“We’ve been witnessing that huge resurgence in methamphetamine use” said Brad Bullock, administrator of TASC’s services in southern Illinois. “People who were using opioids before saw their peers dying, and fentanyl added even more fuel to the fire. So as this happened, the market for illicit drugs shifted, both from the demand side and from what suppliers were putting out there.”
Methamphetamine seizures by law enforcement also have increased nationally and in Illinois. A recent analysis by the Illinois Criminal Justice Information Authority (ICJIA) found that both the arrest rate and the number of people in prison for methamphetamine-related offenses has grown significantly in the state. Researchers also found that treatment admissions for meth increased five-fold between 2000 and 2017.
Learning from Drug Crises
These emerging or reemerging crises may involve a longer-term, exponential growth curve of overdose mortality rates, observed by researchers who analyzed U.S. drug overdose data from 1979 through 2016. Examining nearly 600,000 unintentional drug overdoses over a 38-year period, researchers found that this growth curve is actually made up of a “composite of several underlying subepidemics of different drugs” and that “geographic hotspots have developed over time, as well as drug-specific demographic differences.”
In fact, the U.S. has a long history of drug crises. Since the country experienced its first opiate epidemic in the late 1800s, the use of various drugs—including but not limited to opioids, cocaine, and amphetamines—has swelled and ebbed, along with an array of responses by public interest groups and government officials.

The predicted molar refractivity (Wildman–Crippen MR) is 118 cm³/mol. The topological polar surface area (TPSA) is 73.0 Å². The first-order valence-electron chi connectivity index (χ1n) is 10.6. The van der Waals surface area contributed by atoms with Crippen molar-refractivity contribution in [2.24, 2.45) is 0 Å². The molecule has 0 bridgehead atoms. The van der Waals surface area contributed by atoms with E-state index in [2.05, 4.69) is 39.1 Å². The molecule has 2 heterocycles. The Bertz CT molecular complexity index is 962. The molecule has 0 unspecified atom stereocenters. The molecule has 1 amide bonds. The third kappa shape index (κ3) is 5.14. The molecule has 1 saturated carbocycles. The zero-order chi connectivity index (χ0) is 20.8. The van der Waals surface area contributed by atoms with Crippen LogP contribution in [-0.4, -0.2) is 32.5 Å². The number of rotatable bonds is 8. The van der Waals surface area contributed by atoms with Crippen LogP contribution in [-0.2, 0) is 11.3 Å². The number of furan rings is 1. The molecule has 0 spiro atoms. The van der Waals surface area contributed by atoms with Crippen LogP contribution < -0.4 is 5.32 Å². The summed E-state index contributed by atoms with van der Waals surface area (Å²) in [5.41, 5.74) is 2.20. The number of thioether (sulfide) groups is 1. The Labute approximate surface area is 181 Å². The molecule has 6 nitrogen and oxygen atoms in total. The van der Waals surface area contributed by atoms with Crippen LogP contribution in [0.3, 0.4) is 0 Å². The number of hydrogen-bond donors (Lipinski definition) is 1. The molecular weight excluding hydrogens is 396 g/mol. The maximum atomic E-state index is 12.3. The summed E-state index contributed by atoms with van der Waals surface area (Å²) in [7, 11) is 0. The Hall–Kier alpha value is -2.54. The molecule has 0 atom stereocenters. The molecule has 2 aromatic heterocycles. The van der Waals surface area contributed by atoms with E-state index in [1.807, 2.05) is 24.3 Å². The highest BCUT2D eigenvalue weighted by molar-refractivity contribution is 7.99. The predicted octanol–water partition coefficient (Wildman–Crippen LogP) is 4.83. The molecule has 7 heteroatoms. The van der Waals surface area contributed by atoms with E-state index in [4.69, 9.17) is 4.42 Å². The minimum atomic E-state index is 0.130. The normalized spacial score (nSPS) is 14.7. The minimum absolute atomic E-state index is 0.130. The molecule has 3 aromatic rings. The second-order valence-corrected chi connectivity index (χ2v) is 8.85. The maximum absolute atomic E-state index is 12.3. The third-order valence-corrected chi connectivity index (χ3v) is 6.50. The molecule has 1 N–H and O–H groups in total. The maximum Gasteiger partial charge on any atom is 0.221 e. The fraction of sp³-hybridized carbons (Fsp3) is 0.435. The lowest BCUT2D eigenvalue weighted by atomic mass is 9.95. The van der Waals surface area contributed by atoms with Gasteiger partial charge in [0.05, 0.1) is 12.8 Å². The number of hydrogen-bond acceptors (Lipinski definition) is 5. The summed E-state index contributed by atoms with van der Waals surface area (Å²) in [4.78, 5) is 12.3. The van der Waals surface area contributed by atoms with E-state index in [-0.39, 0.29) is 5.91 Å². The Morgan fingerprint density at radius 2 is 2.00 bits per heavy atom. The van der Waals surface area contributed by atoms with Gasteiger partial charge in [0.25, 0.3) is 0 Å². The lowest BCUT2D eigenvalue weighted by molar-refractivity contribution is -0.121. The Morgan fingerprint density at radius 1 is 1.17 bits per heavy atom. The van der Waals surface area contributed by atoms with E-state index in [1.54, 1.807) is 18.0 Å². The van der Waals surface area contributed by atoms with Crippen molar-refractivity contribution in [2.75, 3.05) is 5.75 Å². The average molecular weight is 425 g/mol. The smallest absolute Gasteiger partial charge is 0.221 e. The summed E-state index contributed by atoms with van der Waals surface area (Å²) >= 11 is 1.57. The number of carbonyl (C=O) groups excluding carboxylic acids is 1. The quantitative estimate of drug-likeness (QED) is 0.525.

The profound consequences of these crises may vary in their particular characteristics, but not in their persistence. They include devastated families and communities, as well as the far-reaching impacts of punitive policy responses, beginning with a 171 percent increase in drug arrests between 1980 to 2016, the current incarceration of almost half a million people for drug offenses, and the attendant collateral consequences of a criminal record.
Furthermore, there have been disparate responses to different groups of people using drugs. There are stark contrasts between responses to the crack cocaine crisis in the 1980s and early 1990s, which was presented almost exclusively as a problem in African-American and urban communities, and today’s opioid epidemic, which frequently has been portrayed as a problem affecting young white people in suburban and rural areas—even though rates of opioid-related deaths among black people have been rising at a much faster pace in today’s crisis.
Federal drug laws established in the 1980s created a 100-to-1 crack cocaine versus powder cocaine sentencing disparity. Distribution of 500 grams of powder cocaine carried a minimum sentence of five years, but distribution of just five grams of crack cocaine carried the same minimum sentence. Following four separate recommendations from the U.S. Sentencing Commission (in 1995, 1997, 2002, and 2007) to eliminate or significantly reduce this disparity in federal sentencing, the Fair Sentencing Act of 2010 reduced the disparity to 18-to-1. While this represents a clear improvement, it also signifies an arbitrary imbalance that persists today.